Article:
That would be silly. He’s on the other side. A little higher than the heart, I think–that’s where I feel the fluttering. When I cough, or lose my breath, or just hold very, very still when he thinks I’m not paying attention.
The fault is mine. I caught him. I put him there. One lung down, the other failing, and so I did what any sensible man would do – caught a mythological creature, bound it to my breast with half-understood magics, and lived in fear of its leaving every moment thereafter.
Because the bird will leave someday. That I know. He will burst through the bars of his prison and shatter them. Shatter me. Leave me behind, broken and gasping and empty, and forget me as he flies away. He is immortal, after all. Were I to keep him for a hundred years, it would be as nothing to him. But he will be free.
This will happen. I have seen it in a dream, heard it in the song he sings late at night when sane men have long since gone to sleep. He is warning me, I think. It is a kindness, or a warning, or a torment. His ways are inscrutable, as, perhaps they should be. He is, after all, eternal. He is, after all, not human.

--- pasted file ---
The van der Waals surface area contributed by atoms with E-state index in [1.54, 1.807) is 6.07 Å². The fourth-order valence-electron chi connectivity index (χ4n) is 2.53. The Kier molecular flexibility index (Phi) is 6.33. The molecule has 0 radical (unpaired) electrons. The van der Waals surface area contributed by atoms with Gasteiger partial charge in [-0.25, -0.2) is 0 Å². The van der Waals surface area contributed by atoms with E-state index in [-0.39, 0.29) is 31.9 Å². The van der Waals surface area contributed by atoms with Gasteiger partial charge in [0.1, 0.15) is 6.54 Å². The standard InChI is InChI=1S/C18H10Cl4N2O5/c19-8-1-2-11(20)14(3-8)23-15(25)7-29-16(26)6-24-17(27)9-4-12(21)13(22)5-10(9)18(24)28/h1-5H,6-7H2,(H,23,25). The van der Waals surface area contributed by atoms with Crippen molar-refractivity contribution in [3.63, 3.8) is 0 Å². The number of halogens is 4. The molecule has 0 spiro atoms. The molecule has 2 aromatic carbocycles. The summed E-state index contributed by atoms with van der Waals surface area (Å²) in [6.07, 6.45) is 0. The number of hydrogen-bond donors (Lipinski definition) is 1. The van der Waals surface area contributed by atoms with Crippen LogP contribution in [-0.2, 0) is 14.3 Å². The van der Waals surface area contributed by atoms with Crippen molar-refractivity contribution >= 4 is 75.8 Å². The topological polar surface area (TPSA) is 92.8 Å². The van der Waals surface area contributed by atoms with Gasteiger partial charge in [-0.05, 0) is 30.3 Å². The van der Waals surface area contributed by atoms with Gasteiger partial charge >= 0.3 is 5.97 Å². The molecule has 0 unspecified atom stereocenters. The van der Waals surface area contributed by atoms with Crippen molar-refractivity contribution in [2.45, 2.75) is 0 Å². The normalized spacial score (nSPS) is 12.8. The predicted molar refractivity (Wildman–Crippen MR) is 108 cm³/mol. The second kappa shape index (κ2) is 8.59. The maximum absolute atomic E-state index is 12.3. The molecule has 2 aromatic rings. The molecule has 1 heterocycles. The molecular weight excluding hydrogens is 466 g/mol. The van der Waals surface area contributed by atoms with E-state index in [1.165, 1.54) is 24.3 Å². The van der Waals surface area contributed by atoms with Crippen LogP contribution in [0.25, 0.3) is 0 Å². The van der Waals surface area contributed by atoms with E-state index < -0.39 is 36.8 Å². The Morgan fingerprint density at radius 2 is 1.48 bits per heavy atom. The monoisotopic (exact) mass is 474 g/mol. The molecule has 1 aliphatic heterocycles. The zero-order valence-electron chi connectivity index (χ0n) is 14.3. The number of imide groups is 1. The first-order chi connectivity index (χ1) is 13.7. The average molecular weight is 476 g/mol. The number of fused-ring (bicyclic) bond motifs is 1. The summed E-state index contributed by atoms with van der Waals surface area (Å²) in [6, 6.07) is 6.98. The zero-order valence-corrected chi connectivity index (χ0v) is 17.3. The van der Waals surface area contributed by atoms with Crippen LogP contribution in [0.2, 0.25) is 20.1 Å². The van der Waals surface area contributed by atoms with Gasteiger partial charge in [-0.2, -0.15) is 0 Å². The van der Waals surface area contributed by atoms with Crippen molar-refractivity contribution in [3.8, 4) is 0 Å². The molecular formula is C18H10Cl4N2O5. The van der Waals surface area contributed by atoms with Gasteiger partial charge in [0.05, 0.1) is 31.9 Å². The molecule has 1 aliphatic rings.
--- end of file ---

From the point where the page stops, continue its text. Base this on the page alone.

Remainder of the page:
He hasn’t left me yet. I don’t know why. Pity, perhaps. Or fear.
About Richard Dansky
Named one of Gamasutra’s Top 20 Game Writers, Richard Dansky is the Central Clancy Writer for Ubisoft/Red Storm. He has written for groundbreaking series such as Splinter Cell, Ghost Recon, Far Cry, and Rainbow Six, as well as contributing extensively to tabletop RPGs in White Wolf’s World of Darkness setting. Richard is the author of five novels, including Firefly Rain. He lives in North Carolina with his wife and their inevitable cats.